Aaron Donald had an impressive rookie year in 2014, totaling nine sacks and 47 combined tackles. But he made an even bigger impact in 2015, with 11 sacks, 26 quarterback hits and 42 hurries along with 69 combined tackles and a 40-yard fumble recovery. And he’s giving all of this to the Rams while working off of a four-year, $10,136,500 rookie contract that will pay him $2,764,500 in 2016.
There is a massive payday looming for Donald, whether the Rams try to get it done before his first contract expires, or after they (inevitably) lock him down on his fifth-year option. At some point they will have to pay handsomely for Donald’s considerable production and ability to disrupt quarterbacks. But that day isn’t going to be and doesn’t have to be today; the Rams can sit back and know that they have a $90 million man on their defensive line for pennies, comparatively.
— Def Pen Sports (@DefPenSports) December 6, 2015
WR DeAndre Hopkins, Houston Texans
This is the last true value year for the Houston Texans and top wideout DeAndre Hopkins; 2016 marks the fourth year of his rookie contract and the Texans have already agreed to pick up his 2017 fifth-year option, which will cost them $7.915 million. But that doesn’t mean they cannot wrest as much value as possible out of Hopkins in 2016 and savor the last time they won’t have to pony up significant cash for the privilege of his services.
Hopkins has shown steady improvement over the last three seasons. He averaged 50.1 yards per game and a total of two touchdowns in 2014. Both rose in 2014 and 2015; the former went up to 75.6 and then 95.1 and the latter, six and then 11, in 2015. He saw 192 passing targets last season and caught 111 of them, for 1,521 yards in a shaky quarterback situation.
That situation should stabilize this year with Brock Osweiler brought in to serve as starter. And Hopkins may not find himself subject to so many double-teams by defensive backs, with the drafting of Jaelen Strong and the signing of free agent Cecil Shorts. Hopkins and the Texans are careening toward long-term contract negotiations and a much bigger payday, but for 2016, he’s still set to be a player who outperforms his payday.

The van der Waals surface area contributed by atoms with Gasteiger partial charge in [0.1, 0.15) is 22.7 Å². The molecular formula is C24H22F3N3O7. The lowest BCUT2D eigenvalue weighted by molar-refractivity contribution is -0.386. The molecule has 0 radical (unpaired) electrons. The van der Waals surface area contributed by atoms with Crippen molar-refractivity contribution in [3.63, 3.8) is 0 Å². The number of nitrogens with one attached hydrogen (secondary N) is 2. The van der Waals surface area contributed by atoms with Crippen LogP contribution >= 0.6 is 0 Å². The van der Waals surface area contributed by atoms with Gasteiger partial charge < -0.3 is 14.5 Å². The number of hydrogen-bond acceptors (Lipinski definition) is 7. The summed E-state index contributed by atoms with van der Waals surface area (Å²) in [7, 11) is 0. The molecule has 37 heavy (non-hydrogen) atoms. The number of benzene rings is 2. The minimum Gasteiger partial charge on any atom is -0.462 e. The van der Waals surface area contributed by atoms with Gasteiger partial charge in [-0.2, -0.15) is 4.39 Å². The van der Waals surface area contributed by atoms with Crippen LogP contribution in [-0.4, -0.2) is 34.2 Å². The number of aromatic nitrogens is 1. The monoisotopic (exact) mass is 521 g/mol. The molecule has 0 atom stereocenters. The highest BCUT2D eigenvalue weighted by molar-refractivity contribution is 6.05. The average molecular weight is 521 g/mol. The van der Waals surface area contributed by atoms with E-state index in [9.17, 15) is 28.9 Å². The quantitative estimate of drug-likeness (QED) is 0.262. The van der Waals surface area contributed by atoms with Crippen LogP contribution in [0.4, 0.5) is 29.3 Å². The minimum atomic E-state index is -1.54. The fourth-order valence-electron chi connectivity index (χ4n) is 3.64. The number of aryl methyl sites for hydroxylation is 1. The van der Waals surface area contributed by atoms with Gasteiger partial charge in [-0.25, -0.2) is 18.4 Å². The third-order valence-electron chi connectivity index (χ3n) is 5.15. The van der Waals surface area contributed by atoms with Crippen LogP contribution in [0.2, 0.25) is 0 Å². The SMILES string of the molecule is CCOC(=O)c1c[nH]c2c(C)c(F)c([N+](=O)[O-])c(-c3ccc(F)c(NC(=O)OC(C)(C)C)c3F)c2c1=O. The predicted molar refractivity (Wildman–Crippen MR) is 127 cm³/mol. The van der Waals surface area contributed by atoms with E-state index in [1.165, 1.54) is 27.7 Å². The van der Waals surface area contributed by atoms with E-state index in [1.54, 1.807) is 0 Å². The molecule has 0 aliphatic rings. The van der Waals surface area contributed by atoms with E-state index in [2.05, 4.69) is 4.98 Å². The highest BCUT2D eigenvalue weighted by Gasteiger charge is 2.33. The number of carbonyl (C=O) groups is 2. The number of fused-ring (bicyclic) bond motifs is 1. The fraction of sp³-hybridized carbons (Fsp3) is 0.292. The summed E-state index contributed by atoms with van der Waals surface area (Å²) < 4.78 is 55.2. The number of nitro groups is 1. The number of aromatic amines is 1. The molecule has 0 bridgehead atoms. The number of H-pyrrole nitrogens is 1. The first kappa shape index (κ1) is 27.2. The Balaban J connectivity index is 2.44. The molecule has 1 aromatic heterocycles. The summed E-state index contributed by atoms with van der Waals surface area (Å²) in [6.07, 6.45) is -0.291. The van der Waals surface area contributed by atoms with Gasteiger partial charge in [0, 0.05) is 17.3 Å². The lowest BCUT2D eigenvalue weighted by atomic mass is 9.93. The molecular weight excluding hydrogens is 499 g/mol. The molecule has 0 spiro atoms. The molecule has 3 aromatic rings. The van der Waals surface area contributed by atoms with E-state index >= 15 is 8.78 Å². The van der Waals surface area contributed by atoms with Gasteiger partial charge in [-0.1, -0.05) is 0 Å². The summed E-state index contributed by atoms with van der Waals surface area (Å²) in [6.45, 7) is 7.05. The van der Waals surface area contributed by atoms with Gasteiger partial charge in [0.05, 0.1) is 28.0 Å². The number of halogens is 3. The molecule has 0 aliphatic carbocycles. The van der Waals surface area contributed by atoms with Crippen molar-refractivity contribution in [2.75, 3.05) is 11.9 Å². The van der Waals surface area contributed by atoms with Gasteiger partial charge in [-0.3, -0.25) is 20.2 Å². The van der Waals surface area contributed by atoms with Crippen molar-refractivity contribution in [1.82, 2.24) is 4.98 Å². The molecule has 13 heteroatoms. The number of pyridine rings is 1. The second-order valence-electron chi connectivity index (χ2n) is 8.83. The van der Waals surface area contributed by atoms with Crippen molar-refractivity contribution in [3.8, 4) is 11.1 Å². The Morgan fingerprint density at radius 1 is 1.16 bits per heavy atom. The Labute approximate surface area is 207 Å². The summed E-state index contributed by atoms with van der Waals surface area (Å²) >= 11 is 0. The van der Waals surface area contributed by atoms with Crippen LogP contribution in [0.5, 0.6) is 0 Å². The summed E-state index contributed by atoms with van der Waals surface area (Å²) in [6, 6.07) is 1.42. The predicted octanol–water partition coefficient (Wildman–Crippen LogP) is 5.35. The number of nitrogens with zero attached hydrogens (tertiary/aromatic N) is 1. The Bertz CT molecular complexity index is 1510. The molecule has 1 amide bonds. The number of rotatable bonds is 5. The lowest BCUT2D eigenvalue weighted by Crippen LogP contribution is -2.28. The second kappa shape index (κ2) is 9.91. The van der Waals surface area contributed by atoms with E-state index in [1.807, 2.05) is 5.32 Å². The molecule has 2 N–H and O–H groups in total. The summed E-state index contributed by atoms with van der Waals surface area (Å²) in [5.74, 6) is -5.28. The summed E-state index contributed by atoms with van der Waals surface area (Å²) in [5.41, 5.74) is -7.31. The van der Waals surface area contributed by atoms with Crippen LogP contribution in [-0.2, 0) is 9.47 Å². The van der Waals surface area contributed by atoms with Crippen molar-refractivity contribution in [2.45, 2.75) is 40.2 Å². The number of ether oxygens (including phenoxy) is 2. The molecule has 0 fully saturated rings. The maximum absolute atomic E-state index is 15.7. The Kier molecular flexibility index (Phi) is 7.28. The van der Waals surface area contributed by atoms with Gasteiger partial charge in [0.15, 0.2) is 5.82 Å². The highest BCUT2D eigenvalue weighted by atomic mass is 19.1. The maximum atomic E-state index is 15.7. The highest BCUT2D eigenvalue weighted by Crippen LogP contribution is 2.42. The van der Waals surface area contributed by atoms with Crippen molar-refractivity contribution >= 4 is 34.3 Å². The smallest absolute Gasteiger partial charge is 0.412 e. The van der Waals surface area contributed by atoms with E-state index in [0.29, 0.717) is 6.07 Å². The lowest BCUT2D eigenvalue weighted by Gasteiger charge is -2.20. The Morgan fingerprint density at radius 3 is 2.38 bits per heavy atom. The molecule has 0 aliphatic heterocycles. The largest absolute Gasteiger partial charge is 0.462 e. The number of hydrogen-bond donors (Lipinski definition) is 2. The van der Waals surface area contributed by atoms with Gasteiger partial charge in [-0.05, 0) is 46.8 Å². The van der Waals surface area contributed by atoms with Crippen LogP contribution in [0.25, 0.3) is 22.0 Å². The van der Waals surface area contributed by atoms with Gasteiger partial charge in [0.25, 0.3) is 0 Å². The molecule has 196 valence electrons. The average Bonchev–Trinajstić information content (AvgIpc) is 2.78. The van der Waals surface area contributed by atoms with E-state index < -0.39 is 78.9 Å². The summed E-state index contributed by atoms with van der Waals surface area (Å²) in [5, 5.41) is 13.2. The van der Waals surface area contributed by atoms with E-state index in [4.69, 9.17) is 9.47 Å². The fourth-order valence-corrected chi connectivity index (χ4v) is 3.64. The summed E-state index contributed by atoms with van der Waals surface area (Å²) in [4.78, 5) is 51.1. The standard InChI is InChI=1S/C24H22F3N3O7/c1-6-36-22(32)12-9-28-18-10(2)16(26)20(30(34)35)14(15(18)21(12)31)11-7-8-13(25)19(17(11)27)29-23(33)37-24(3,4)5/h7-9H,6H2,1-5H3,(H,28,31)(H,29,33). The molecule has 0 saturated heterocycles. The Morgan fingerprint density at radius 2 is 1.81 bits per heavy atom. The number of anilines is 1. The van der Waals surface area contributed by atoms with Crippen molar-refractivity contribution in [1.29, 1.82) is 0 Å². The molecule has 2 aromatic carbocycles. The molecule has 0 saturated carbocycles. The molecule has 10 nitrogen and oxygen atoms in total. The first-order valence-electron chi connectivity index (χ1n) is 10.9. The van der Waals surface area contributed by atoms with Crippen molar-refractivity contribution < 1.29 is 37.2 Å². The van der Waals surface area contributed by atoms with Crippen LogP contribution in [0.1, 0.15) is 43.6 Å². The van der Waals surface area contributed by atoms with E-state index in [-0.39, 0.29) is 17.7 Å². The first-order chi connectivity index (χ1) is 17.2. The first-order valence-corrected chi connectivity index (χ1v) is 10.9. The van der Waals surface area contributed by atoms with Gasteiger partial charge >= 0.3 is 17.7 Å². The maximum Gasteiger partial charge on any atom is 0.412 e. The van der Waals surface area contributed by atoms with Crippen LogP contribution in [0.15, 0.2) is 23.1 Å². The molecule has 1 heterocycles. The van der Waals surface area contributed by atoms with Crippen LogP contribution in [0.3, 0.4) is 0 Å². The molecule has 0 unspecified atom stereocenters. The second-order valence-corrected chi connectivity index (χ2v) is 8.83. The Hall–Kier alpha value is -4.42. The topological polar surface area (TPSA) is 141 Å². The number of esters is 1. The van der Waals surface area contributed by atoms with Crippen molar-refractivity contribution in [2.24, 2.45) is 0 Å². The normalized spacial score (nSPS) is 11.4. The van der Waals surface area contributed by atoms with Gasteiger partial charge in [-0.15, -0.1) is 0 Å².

RB Charcandrick West, Kansas City Chiefs
When Kansas City Chiefs starting running back Jamaal Charles went down with a torn ACL in Week 5 last season, it seemed that the Chiefs’ formidable run game would take an irreparable hit. While it certainly did not produce the 1,500 yards that Charles has proven capable of, single-handedly, in the past, it definitely remained productive with Charcandrick West and Spencer Ware handling most of the duties.
West saw the majority of the touches in Charles’ absence, rushing 160 times for 634 yards and four scores and catching 20 passes for 214 yards and another touchdown. The Chiefs were happy enough with West that they re-signed him in the offseason to a three-year deal worth $4.2 million. This will earn him $958,333 this year and, if he’s still on the roster on Day 3 of the 2017 league year, another $1,858,333 next season.
West’s deal is a value for a few reasons. One, is that it’s simply not that expensive of a contract, even for a backup running back. Two, is the status of Charles. Charles will remain the starter for the Chiefs this year, but this is the second time that he’s torn the ACL and he turns 30 years old this year. And though his contract runs until 2018, there is no more dead money attached to his deal. He’s making over $5.3 million this year and then $7 million in 2017, but if West continues to impress the Chiefs’ brass, the team can move on from Charles next year, save $7 million in salary cap space and have a starter in West who is earning nearly four times less than that.
QB Andy Dalton, Cincinnati Bengals
Everyone seemed to balk when the Cincinnati Bengals gave quarterback Andy Dalton a six-year $96 million extension in the summer of 2014. But a closer look at the numbers reveal a contract full of value for the Bengals. This deal is of a new breed of quarterback contracts that include both appropriate compensation for high-level performance as well as an out for the team to prevent it from overpaying or being stuck with someone who is not meeting expectations.
Just $17 million of Dalton’s deal was fully guaranteed upon signing—$12 million in signing bonus and $5 million in roster bonus. Another $4 million in guaranteed roster bonus hit on the deal by being on the roster on Day 3 of the 2015 league year. There are also workout bonuses that began taking effect last year as well, worth $200,000 per year. But in terms of salary guarantees, Dalton’s contract has none. Thus, the Bengals will only be on the hook for his remaining prorated signing bonuses for 2017 and 2018 should they cut him. Additionally, there are no dead-money charges to the Bengals’ cap in 2019 and 2020 if they move on from Dalton then.